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How our Diesel Particulate Filter (DPF) works.

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How our Diesel Particulate Filter works:

Once the hot exhaust leaves the engine, it passes through the turbocharger, after which it travels through the exhaust pipes to the Diesel Particulate Filter (DPF). The exhaust contains microscopic soot particles, which are trapped and consumed by Volvo's DPF. The DPF system also acts as a muffler.

There are two ceramic elements inside each of Volvo's DPFs. The first is a three-inch-thick oxidation catalyst. It changes some of the hydrocarbons in the exhaust into carbon dioxide and water vapor.

The second element is the particulate trap. It is a ceramic filter with a special metallic coating. The trap is about 12 inches thick and catches 90% or more of the soot in the exhaust.

The DPF system not only traps soot, it also consumes it, leaving behind a fine ash. It does this in a process called regeneration. Regeneration occurs in two forms, active and passive.



Volvo's DPF system has been designed to operate with a primarily passive regeneration cycle to optimize fuel economy. In passive regeneration, the soot is stripped out of the monolith by an ongoing catalytic reaction process that uses no additional fuel and is not noticeable to the driver. The catalytic reaction is driven by high exhaust temperatures.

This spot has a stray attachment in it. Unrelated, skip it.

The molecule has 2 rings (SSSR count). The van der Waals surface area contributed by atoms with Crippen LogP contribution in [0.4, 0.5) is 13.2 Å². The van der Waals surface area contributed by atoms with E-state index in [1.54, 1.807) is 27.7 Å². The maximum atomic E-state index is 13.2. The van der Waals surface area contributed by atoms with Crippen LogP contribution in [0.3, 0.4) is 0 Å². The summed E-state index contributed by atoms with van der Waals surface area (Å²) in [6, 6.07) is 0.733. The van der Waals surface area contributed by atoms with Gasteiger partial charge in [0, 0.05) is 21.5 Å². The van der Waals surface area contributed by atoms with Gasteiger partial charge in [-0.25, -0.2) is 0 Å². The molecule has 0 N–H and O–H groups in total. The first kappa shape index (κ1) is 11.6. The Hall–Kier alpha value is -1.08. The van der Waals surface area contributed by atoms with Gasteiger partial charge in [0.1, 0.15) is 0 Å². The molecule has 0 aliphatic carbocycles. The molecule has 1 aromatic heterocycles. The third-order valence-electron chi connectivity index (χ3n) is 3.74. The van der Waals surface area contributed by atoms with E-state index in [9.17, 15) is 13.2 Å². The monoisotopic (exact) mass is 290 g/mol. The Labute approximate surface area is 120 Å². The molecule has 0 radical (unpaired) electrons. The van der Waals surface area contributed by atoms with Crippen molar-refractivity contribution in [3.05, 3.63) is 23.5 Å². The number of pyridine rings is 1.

The entire process-which typically takes place during high speed pulls-is simple, quiet, effective and fuel efficient. Volvo has engineered its DPF and exhaust systems to enable passive regeneration as much as possible.



Some truck operations, such as city pickup and delivery or refuse collection, do not generate consistently high enough exhaust temperatures to enable passive complete regeneration of the DPF.

In these cases, the DPF will periodically undergo active regeneration. In this process, a small mist of diesel fuel is injected into the exhaust stream at the turbocharger outlet; the mist travels through the exhaust pipe to wet the DPF's pre-catalyst. This causes a chemical reaction that raises DPF temperatures to the level required to convert the soot into CO2.

Active regeneration takes about 15 minutes and the operation is not noticeable to the driver. The process happens when sensors in the DPF alert the engine computer that the particulate trap is becoming full.

As with passive regeneration, a fine ash remains trapped in the DPF. The ash is easily cleaned out during routine maintenance service. Volvo expects the DPF to go for significantly more than 150,000 miles between cleaning.

- See more here.


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